On 2 October 2018, the Member States of the European Union (EU) adopted four of the proposed reforms which comprise the European Commission action plan to modernise and consolidate the VAT system.
1. Quick fixes
The main amendment contains four adjustments to the VAT rules whose aim is to consolidate the system pending the adoption of the definitive regime for intra-Community transactions.
► The first quick fix (Art. 138 Paragraph 1) strengthens the conditions required to benefit from the VAT exemption, in the Member State of origin, for intra-Community supply of goods.
Valid identification of the acquirer and submission of a recapitulative statement containing the required information will become substantive conditions to benefit from the exemption. Thus, companies will no longer have the ability to substantiate by other means the acquirer's taxable status. If a mistake is made in completing this statement, the directive provides for the possibility to prove to the tax authorities that the error was committed, but we find the scope of this exclusionary clause to be quite poorly defined. In practice, these two measures will deprive operators of any room for error and will render certain transactions complex, especially those undertaken by companies just starting operations.
► The second quick fix aims to consolidate the legal certainty of operators by harmonising the evidence needed to presume the effective dispatch or transport of goods between Member States in order to benefit from the exemption for intra-Community supply of goods (Art. 45a of Regulation 282/2011).
► The third quick fix aims at harmonising and simplifying the call-off stock rules across the EU (Art. 17a).
► Finally, the fourth quick fix consists in establishing a harmonised rule for ascribing the dispatch of goods in chain transactions. This adjustment targets cases in which the same goods are subject to successive sales and in which dispatch or transport occur directly between the first seller and the last acquirer in the chain (Art. 36a). In such transactions, the directive now determines explicitly to which of the successive transactions the dispatch or transport is ascribed when the dispatch or transport is carried out by the intermediary operator or on its behalf. As a general rule, the dispatch or transport is to be ascribed to the intermediary operator, unless it communicates to its supplier, the identification number issued to it in the country from which the merchandise was dispatched, in which case the dispatch is ascribed to the dispatch made by the intermediary operator.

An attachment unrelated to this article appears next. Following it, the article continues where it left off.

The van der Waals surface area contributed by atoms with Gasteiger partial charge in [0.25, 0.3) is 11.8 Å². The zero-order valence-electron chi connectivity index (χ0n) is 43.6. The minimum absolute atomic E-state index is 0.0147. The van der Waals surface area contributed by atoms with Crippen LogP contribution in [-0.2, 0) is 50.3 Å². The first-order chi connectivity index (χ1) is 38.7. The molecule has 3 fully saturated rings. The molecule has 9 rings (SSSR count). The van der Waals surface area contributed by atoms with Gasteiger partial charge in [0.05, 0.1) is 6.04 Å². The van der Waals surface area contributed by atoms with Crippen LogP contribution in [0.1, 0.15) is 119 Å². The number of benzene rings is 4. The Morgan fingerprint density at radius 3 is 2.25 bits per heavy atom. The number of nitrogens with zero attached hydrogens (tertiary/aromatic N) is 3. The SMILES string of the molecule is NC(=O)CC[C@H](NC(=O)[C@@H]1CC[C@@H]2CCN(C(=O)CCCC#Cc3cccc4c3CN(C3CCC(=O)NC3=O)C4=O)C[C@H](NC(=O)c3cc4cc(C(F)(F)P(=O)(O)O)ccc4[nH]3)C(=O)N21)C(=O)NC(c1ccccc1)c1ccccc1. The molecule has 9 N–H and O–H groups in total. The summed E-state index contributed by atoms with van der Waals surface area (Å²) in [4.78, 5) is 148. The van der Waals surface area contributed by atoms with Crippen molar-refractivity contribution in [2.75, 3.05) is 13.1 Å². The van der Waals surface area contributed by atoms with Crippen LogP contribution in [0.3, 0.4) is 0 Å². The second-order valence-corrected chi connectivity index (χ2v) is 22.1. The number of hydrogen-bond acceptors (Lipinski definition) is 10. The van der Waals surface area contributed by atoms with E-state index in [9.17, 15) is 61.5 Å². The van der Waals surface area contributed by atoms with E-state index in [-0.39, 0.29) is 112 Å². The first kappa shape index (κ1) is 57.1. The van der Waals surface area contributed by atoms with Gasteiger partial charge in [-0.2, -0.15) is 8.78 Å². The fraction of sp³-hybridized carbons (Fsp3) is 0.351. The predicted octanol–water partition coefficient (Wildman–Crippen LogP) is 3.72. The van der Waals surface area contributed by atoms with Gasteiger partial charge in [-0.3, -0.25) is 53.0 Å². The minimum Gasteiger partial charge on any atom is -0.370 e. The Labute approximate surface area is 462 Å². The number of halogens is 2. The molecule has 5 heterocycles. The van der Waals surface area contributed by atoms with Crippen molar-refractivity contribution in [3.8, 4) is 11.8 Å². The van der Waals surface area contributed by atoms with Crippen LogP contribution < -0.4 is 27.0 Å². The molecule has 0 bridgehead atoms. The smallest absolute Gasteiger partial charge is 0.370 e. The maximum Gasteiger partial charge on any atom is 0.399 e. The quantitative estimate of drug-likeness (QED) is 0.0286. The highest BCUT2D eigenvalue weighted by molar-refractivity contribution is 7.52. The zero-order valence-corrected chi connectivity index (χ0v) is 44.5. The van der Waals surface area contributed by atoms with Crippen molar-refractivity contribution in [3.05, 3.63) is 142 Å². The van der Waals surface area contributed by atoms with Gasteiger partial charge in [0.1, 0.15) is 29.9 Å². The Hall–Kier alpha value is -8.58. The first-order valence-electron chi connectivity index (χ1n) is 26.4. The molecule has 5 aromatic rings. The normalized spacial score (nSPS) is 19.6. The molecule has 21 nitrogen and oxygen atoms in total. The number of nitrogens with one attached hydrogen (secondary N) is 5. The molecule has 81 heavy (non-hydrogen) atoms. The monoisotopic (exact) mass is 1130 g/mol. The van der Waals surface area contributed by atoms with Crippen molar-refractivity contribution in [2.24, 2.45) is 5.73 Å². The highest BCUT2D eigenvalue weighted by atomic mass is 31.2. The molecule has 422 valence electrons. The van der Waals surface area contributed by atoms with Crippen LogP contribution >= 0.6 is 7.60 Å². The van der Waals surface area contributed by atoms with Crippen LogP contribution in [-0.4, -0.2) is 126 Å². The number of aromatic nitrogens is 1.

The four quick fixes shall enter into force on 1 January 2020.
Several measures that had been included in previous versions were not agreed to by the Member States, but should nevertheless be mentioned.
The directive no longer contains the provisions by which the Commission intended to have the system take a first step toward the definitive scheme laid out in its 2022 action plan. Although the establishment of a definitive system founded on the principle of taxation at the point of departure was deleted from the VAT directive (Art. 402), the principle of taxation at the destination, which is now the foundation of the planned changes to the system, did not replace it. Similarly, the directive no longer provides for the creation of a certified taxable person status which the Commission wanted to see implemented ahead of the definitive scheme it is proposing for the future.